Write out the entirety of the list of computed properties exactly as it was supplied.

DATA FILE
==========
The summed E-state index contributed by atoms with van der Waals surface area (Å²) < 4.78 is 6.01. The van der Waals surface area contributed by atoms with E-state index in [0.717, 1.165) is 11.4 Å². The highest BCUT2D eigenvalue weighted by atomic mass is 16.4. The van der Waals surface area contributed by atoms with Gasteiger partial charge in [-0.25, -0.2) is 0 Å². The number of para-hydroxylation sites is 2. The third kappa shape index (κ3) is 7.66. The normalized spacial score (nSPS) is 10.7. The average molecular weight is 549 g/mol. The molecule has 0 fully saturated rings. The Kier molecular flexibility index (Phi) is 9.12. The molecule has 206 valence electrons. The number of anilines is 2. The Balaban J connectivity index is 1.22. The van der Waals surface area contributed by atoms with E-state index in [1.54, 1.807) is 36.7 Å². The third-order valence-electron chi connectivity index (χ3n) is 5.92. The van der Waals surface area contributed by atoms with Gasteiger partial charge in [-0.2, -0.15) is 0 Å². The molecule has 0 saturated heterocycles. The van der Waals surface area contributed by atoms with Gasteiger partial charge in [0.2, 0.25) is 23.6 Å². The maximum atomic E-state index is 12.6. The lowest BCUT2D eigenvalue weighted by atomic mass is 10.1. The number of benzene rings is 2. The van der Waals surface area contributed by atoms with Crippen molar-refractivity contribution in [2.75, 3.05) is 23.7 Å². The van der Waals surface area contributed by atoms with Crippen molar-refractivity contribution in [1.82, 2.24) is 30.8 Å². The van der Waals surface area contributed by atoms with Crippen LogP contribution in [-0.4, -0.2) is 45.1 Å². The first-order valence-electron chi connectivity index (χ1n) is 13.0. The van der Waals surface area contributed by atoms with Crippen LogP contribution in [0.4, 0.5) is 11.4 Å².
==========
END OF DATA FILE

The summed E-state index contributed by atoms with van der Waals surface area (Å²) < 4.78 is 6.01. The van der Waals surface area contributed by atoms with E-state index in [0.717, 1.165) is 11.4 Å². The highest BCUT2D eigenvalue weighted by atomic mass is 16.4. The van der Waals surface area contributed by atoms with Gasteiger partial charge in [-0.25, -0.2) is 0 Å². The number of para-hydroxylation sites is 2. The third kappa shape index (κ3) is 7.66. The normalized spacial score (nSPS) is 10.7. The average molecular weight is 549 g/mol. The molecule has 0 fully saturated rings. The Kier molecular flexibility index (Phi) is 9.12. The molecule has 206 valence electrons. The number of anilines is 2. The Balaban J connectivity index is 1.22. The van der Waals surface area contributed by atoms with E-state index in [1.54, 1.807) is 36.7 Å². The third-order valence-electron chi connectivity index (χ3n) is 5.92. The van der Waals surface area contributed by atoms with Gasteiger partial charge in [-0.2, -0.15) is 0 Å². The molecule has 0 saturated heterocycles. The van der Waals surface area contributed by atoms with Gasteiger partial charge in [0.2, 0.25) is 23.6 Å². The maximum atomic E-state index is 12.6. The lowest BCUT2D eigenvalue weighted by atomic mass is 10.1. The number of benzene rings is 2. The van der Waals surface area contributed by atoms with Crippen molar-refractivity contribution in [2.75, 3.05) is 23.7 Å². The van der Waals surface area contributed by atoms with Crippen molar-refractivity contribution in [1.82, 2.24) is 30.8 Å². The van der Waals surface area contributed by atoms with Crippen LogP contribution in [-0.4, -0.2) is 45.1 Å². The first-order valence-electron chi connectivity index (χ1n) is 13.0. The van der Waals surface area contributed by atoms with Crippen LogP contribution in [0.4, 0.5) is 11.4 Å².